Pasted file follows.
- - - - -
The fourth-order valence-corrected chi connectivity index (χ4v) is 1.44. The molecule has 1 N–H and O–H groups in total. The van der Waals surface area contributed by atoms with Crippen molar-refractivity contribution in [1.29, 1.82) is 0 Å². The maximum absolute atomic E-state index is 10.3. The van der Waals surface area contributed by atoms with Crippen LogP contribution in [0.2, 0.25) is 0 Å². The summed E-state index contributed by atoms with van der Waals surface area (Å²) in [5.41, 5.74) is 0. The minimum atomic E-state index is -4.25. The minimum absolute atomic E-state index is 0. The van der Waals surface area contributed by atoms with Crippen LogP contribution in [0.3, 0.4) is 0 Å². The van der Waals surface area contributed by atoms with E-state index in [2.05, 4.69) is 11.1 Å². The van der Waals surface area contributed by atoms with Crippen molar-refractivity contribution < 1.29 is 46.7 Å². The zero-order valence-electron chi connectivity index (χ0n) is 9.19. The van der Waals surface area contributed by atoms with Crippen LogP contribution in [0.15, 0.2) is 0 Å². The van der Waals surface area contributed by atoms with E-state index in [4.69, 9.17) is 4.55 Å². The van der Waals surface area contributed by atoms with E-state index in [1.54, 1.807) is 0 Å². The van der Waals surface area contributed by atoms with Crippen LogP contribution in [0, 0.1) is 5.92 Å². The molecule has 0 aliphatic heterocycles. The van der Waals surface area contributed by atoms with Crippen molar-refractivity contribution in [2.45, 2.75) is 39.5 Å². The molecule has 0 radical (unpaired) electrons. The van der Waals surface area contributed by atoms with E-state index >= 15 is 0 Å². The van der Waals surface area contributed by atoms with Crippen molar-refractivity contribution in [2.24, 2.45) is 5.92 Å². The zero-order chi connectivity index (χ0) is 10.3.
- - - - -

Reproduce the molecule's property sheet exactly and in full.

The fourth-order valence-corrected chi connectivity index (χ4v) is 1.44. The molecule has 1 N–H and O–H groups in total. The van der Waals surface area contributed by atoms with Crippen molar-refractivity contribution in [1.29, 1.82) is 0 Å². The maximum absolute atomic E-state index is 10.3. The van der Waals surface area contributed by atoms with Crippen LogP contribution in [0.2, 0.25) is 0 Å². The summed E-state index contributed by atoms with van der Waals surface area (Å²) in [5.41, 5.74) is 0. The minimum atomic E-state index is -4.25. The minimum absolute atomic E-state index is 0. The van der Waals surface area contributed by atoms with Crippen LogP contribution in [0.3, 0.4) is 0 Å². The van der Waals surface area contributed by atoms with E-state index in [2.05, 4.69) is 11.1 Å². The van der Waals surface area contributed by atoms with Crippen molar-refractivity contribution < 1.29 is 46.7 Å². The zero-order valence-electron chi connectivity index (χ0n) is 9.19. The van der Waals surface area contributed by atoms with Crippen LogP contribution in [0.15, 0.2) is 0 Å². The van der Waals surface area contributed by atoms with E-state index in [4.69, 9.17) is 4.55 Å². The van der Waals surface area contributed by atoms with E-state index in [1.54, 1.807) is 0 Å². The van der Waals surface area contributed by atoms with Crippen LogP contribution in [0, 0.1) is 5.92 Å². The molecule has 0 aliphatic heterocycles. The van der Waals surface area contributed by atoms with Crippen molar-refractivity contribution in [2.45, 2.75) is 39.5 Å². The molecule has 0 radical (unpaired) electrons. The van der Waals surface area contributed by atoms with E-state index >= 15 is 0 Å². The van der Waals surface area contributed by atoms with Crippen molar-refractivity contribution in [2.24, 2.45) is 5.92 Å². The zero-order chi connectivity index (χ0) is 10.3.